In the rather delirious dash to shake up the heavens, vintage graphic design has tended to fix upon sterling, mysterious glamor and one-of-a-kind speeding. What, then, it has tended to, if not ignore, marginalize, is workaday exertions. We’re in the territory of by and large shaking things up, not producing the mere necessities!
But hold on, now! We aim to point out that those designers tackling the salt of the earth in a wide range of promotions were not unmindful of simple integrity having an aura of the unpredictable. Our first image does not forget to register big, daunting skies as well as hands-on chores putting the earth to work. The towering farmer seems more about the special qualities of a pioneer than the prosaic food industry.
Roll ‘Em Out c.1942;Anonymous;30 7/8″ x 21 1/8″;A-,L
Another larger-than-life working class hero. The insignia offers vignettes of the worthies going into the wartime effort. As with the rural panorama above, a vast social/historical panorama is implicit in such endeavors. No room for loners here!
The Golden Harvest of the West Canadian 1928;Greenwoods;9½”x13”B+,P, both sides ; menu
Farm crews of yesteryear were about sharing the load, and the compositional elements of graphic art could do their stuff there quite happily.
L’Anonima Grandine 1937;Gino Boccasile;17 1/2″x12 7/8″;A, Cardboard
This pre-War glimpse of farm life stresses the fertility and fun of the athleticism on display!
Agricoltori 1953;Gino Boccasile;39″x 27 1/2″; B+,L
Fertility and fun implicit in this head-on portrait of the virtues of an earthy workplace.
Menton 1935; Charles Beglia; 39″ x 24″; A,L
Way down in the South of France self-conscious poetic stylishness puts in an appearance within the dimension of prose. Right up the alley of Paris-based designers! A sort of tug-of-war is evident here, wherein old ways can’t entirely obviate a world becoming increasingly indifferent to slower, gentler ways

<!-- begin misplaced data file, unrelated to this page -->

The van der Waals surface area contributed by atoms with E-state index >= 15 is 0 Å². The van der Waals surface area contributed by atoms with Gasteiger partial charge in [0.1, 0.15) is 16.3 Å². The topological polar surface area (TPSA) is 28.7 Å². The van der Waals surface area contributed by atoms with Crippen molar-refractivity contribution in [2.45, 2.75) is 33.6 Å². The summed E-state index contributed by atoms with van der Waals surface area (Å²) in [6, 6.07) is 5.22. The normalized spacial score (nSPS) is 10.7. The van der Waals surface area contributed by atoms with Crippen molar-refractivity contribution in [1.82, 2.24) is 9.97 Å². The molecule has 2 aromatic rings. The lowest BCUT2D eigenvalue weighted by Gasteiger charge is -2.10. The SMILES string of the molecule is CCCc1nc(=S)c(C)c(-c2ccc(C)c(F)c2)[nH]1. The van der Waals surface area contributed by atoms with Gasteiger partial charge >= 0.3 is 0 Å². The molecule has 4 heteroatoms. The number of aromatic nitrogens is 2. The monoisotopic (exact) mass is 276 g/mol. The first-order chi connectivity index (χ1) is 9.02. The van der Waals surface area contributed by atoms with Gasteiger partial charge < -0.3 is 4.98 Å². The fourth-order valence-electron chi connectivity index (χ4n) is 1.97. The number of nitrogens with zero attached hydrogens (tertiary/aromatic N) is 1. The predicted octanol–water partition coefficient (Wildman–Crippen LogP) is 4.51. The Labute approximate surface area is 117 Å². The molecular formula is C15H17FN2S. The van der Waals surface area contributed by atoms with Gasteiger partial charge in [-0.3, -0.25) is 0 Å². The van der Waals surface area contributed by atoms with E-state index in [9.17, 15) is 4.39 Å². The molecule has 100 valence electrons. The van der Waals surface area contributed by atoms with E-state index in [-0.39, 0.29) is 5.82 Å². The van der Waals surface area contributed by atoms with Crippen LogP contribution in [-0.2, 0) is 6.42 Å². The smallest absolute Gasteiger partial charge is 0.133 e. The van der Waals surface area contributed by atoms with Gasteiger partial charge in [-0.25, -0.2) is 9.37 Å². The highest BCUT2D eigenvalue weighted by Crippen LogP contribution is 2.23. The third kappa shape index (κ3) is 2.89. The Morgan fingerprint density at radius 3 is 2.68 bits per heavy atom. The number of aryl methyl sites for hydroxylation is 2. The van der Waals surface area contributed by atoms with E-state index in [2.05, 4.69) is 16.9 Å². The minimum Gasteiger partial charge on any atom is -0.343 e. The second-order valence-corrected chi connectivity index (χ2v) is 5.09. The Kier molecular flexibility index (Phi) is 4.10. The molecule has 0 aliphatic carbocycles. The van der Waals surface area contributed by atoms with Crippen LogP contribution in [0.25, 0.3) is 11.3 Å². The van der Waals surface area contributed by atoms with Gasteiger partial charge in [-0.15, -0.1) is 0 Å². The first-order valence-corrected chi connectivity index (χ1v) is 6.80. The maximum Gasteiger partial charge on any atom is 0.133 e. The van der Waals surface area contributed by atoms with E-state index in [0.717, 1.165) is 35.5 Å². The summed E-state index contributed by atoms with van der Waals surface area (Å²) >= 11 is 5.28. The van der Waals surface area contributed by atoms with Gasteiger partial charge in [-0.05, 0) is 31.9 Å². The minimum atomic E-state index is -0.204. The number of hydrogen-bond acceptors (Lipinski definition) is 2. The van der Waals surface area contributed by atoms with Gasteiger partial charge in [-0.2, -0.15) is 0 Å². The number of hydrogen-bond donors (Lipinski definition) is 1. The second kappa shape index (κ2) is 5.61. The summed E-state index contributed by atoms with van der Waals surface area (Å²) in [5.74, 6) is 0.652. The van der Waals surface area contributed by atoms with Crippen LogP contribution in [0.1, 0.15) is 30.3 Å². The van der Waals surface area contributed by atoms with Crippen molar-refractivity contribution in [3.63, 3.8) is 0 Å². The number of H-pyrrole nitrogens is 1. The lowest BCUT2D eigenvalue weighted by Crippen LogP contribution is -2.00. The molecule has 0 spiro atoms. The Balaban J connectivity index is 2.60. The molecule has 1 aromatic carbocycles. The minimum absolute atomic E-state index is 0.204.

Astercol 1945;Gino Boccasile;11 1/2″ x 8 3/8″;A-,L
Working men of this type now engaged in the world of public relations.
Fortune October 1934;Antonio Petruccelli;13 3/4″ x 11″;A-,P; complete magazine
Here the ever-alert arts component of Fortune Magazine lays it on the line (fabulously, of course) that prehistoric aspects of labor are still with us, calling for a special type of worker.
Pitch In and Help! 1944;Hubert Morley;28” x 20”;A,L
Manual labor as a short-term devotion. Here designer Hubert Morley cherishes the communal aspect of this unique branch of getting down.
Let’s Go, Step it Up Boys c.1942;Anonymous;39″ x 21″;A-,L
Here the uniforms of the aircraft assembly line workers exude the subjects’ sense of being part of momentous and life or death events. The plant fading back to infinity adds to the drama of the work.
Canada West 1915;Anonymous;11” x 8”;A-, L
The special angle here, I think, is that farm work in the Golden West is about getting in touch with an especially clean work/live environment. The rather anxious-looking horseman might have spotted a gum wrapper amidst the grasses.
Da Capo c.1920;Anonymous;47″ X 34 1/2″;A, L
A highly inflected look at physical labor. The artist has taken hold of the draft of mutiny often part of the package of taking orders from oftentimes unpleasant bosses. Or perhaps this is just about the package of work perceived as onerous. Then, again, the lady may love her job, as long as she’s left alone!